by Kimberly Mosley, president, American Specialty Toy Retailing Association (ASTRA)
Maybe this has happened to you: You unearth a long-forgotten board game while cleaning out a corner of your attic or find one buried deep in an old toy box. All the pieces are there and the board is in playable condition — but the rules are missing! What do you do? Call Jeff Pinsker.
Who Is Jeff Pinsker?
Jeff Pinsker knows games, or at least he knows enough about them to have helped create products that have collectively sold more than 41 million units at retail. Currently the CEO of Amigo Games North America, Pinsker is the 2020 recipient of the American Specialty Toy Retailing Association’s (ASTRA) coveted Lifetime Achievement Award. Perhaps this year’s honor should be titled Lifetime Achievement and Most Prolific Game Inventor Award in order to recognize the more than 150 games Pinsker has brought to market during his nearly 30 years in the toy industry.
Arguably, Pinsker’s path to the highest honor given by ASTRA all started with the game Fingers Harry by Topper Toys, circa 1967. Go ahead, Google it. We’ll wait.
Get to Know Jeff Pinsker on the Power Kid Podcast: Listen Now
It Started with Play
When his mom returned home from a garage sale with Fingers Harry, young Jeff and three of his friends were eager to dive into the world of cops and robbers, magnets and popping hats, and get-away cards. There was just one problem: The game was missing the instructions. But remember: This is Jeff Pinsker we’re talking about. He made up rules on the spot and the game was on. The next day, the Pinsker household hosted the same boys playing the same game, but with new instructions — and then again the next day and the next, for at least a week.
Pinsker’s memory is that all the players of Fingers Harry and its many variations had a great time, even as he reimagined the game rules daily. Play research says that early play experiences contribute to who we become as adults. If that’s true, we can easily connect the dots between Mrs. Pinsker’s garage sale treasure and her son’s future as a game inventor. One point of concern: Somewhere out there, three middle-aged men still struggle with buying into rules and understanding authority figures, and they don’t know why.
The Path to Amigo Games
After earning bachelor’s and master’s degrees from Stanford University, getting some marketing experience, and founding (then selling) a company that set up and delivered practical jokes, Pinsker found his way to the toy industry as the general manager of University Games’ Colorforms brand. He went on to hold general manager, president, and CEO roles at a number of children’s media, toy, and game companies, including JP Kids (which had the No. 1-rated show on the Disney Channel and created a joint venture in publishing with Barnes & Noble), Infinitoy, Klutz/Scholastic, Pressman, Cardinal/Spin Master, and now Amigo Games, which specializes in creating games with five rules or less that players can learn in less than two minutes.
Advice for Toy Professionals
What’s on Jeff Pinsker’s mind as he looks at today’s toy business? Here are his top pieces of advice:
• Prioritize distribution. You can have the greatest product in the world, but if you have not played the long game on the distribution piece, you may not succeed. “The importance of a strong distribution strategy is more in the spotlight now than ever before, given the exit of Toys ‘R’ Us and the COVID-19 retail shutdown,” Pinsker says. “Obviously, you control what you can — manufacturing, packaging, etc. — but you need to address things you cannot control earlier in the life cycle than you might think, or you will be too late.”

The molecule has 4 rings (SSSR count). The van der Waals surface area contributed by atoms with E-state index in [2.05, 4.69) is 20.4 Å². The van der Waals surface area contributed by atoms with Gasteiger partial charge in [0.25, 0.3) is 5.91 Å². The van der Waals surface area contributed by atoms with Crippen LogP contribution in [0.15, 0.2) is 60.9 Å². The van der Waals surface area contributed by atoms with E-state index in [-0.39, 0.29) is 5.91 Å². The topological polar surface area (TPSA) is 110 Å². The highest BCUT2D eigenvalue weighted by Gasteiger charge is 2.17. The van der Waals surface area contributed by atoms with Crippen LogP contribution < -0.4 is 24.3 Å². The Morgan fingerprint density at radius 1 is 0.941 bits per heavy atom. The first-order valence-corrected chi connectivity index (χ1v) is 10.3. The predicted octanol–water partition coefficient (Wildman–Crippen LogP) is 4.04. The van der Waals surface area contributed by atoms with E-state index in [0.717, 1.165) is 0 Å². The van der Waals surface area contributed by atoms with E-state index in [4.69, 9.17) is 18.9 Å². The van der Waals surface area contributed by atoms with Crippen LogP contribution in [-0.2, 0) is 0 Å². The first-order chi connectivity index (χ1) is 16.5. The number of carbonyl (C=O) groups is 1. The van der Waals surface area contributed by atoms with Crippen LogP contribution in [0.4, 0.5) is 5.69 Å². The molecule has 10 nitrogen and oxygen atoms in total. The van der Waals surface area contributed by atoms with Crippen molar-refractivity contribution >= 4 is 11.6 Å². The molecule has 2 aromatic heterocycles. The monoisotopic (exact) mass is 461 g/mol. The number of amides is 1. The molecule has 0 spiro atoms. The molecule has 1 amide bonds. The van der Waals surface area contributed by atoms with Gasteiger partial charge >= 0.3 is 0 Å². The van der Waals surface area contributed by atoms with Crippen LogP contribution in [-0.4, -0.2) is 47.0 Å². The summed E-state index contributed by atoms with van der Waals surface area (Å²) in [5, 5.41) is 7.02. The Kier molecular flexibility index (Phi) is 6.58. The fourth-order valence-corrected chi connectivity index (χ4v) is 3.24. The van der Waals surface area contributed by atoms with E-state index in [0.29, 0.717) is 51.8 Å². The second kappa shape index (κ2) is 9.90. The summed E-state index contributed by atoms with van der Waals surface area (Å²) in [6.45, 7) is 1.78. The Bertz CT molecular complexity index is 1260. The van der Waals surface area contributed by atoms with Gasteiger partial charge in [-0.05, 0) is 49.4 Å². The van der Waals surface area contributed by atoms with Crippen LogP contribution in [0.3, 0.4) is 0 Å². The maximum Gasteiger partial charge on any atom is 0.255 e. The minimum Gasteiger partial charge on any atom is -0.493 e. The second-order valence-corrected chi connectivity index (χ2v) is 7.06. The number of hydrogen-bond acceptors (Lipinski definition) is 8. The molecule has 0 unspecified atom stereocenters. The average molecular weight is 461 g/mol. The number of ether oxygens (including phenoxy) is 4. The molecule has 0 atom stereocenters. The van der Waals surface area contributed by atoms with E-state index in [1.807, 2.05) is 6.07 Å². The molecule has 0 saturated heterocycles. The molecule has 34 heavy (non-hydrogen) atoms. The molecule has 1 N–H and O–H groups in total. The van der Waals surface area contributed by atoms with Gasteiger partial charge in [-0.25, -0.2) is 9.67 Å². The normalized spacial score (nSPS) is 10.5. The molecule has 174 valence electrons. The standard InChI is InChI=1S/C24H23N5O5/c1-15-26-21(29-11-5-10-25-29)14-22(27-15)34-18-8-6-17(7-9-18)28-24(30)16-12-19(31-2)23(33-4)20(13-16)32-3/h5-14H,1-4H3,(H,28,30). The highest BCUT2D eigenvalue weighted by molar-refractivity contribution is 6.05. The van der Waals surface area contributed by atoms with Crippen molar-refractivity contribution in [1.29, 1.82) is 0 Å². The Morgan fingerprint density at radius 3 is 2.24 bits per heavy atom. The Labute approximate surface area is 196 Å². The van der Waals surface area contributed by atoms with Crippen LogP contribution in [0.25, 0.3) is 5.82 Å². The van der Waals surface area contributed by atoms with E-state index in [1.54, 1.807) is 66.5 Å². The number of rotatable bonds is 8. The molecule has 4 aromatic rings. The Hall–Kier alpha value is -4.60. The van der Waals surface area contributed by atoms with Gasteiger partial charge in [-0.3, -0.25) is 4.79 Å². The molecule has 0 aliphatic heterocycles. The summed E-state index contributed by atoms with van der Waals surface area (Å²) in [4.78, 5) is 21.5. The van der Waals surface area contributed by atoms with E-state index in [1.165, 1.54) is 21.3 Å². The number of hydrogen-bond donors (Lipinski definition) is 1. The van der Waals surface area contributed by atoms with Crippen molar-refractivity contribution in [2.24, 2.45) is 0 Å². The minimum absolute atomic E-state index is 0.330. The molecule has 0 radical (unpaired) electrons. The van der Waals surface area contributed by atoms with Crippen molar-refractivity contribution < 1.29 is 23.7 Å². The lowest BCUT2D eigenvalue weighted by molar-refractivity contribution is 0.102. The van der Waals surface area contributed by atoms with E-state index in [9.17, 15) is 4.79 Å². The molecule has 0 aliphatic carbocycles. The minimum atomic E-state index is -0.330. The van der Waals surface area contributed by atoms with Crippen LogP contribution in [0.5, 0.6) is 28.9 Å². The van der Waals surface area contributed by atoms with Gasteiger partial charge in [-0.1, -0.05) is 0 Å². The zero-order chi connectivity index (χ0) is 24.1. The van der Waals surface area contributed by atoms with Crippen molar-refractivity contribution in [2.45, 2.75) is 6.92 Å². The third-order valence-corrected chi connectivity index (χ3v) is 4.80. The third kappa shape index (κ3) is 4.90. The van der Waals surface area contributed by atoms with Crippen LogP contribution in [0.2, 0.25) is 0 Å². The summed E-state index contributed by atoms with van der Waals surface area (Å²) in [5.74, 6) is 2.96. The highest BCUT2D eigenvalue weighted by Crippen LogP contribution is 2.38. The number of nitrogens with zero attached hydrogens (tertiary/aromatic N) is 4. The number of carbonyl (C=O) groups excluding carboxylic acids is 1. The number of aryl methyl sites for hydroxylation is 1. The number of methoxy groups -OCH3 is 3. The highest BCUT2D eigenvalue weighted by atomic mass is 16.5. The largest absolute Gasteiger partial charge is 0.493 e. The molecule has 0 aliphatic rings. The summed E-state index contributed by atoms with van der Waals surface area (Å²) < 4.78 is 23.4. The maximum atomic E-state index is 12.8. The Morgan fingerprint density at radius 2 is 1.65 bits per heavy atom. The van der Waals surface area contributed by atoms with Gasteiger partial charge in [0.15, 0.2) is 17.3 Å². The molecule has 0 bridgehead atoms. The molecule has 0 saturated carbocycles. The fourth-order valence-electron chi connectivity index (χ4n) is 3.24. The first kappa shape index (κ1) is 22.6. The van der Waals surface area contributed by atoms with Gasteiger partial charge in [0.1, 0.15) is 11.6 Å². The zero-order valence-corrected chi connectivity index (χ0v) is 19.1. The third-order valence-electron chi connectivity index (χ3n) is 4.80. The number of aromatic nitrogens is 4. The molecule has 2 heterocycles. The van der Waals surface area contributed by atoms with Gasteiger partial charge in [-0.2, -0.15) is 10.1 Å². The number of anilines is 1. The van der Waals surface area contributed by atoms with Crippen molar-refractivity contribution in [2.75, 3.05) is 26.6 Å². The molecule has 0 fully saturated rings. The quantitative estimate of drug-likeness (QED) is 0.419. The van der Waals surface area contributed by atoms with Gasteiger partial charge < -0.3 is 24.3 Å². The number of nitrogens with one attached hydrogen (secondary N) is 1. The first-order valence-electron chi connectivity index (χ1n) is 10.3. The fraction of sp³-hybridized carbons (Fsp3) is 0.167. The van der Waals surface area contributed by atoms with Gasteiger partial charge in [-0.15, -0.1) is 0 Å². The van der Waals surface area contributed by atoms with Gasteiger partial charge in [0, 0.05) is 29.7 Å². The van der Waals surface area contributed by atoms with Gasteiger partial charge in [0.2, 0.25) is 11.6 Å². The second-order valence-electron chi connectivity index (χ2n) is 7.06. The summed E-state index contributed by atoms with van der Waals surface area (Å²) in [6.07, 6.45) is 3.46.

• Focus on your most critical metric. “With the explosion of business data, all of us have more inputs than ever before. It’s easy to get overwhelmed or sidetracked if you don’t focus on the most critical number to look at every day.” But remember: Pinsker says that your most important metric may shift over time. If you are launching a product, it may be the number of new customers in your first year, retention or weighted gross margin in your second year, or SKU count in your third year. “Whatever you determine is your most important daily number, stay focused on it,” he says.
• Learn to say “no.” It’s OK to walk away from deals, opportunities, or even people that don’t feel right or fit your plan. “A lot of times, ‘no’ is exactly the right answer,” Pinsker notes. “We have to focus on what’s right for our business, our staff, and ourselves.”
Exemplary Service to ASTRA
Among his many volunteer service activities — including working with the Literacy Coalition of Central Texas, Game Manufacturers Association (GAMA), DASH Robotics, National Education Week, Stanford’s Entrepreneurs Group, Stanford Health Library, and the Tech Museum’s Tech Challenge — Pinsker has been an active supporter of ASTRA through all of his career stops, serving on multiple committees and the Board
“ASTRA members are super smart, motivated, and engaged,” says Pinsker. “Everyone is an entrepreneur. What I love most is that I’m still learning and I still get something out of every connection with a new ASTRA person.” The level of cooperation and helpfulness among ASTRA members is remarkable, continues Pinsker. “The willingness to give, share, and learn with others in the industry is the heart of ASTRA.”
Giving, sharing, and learning — those are rules we can all live by. No instructions needed. Congratulations to Jeff Pinsker on your well-deserved honor, and thank you for your many years of dedicated service. »
This article was originally published in the July/August 2020 edition of the Toy Book. Click here to read the full issue!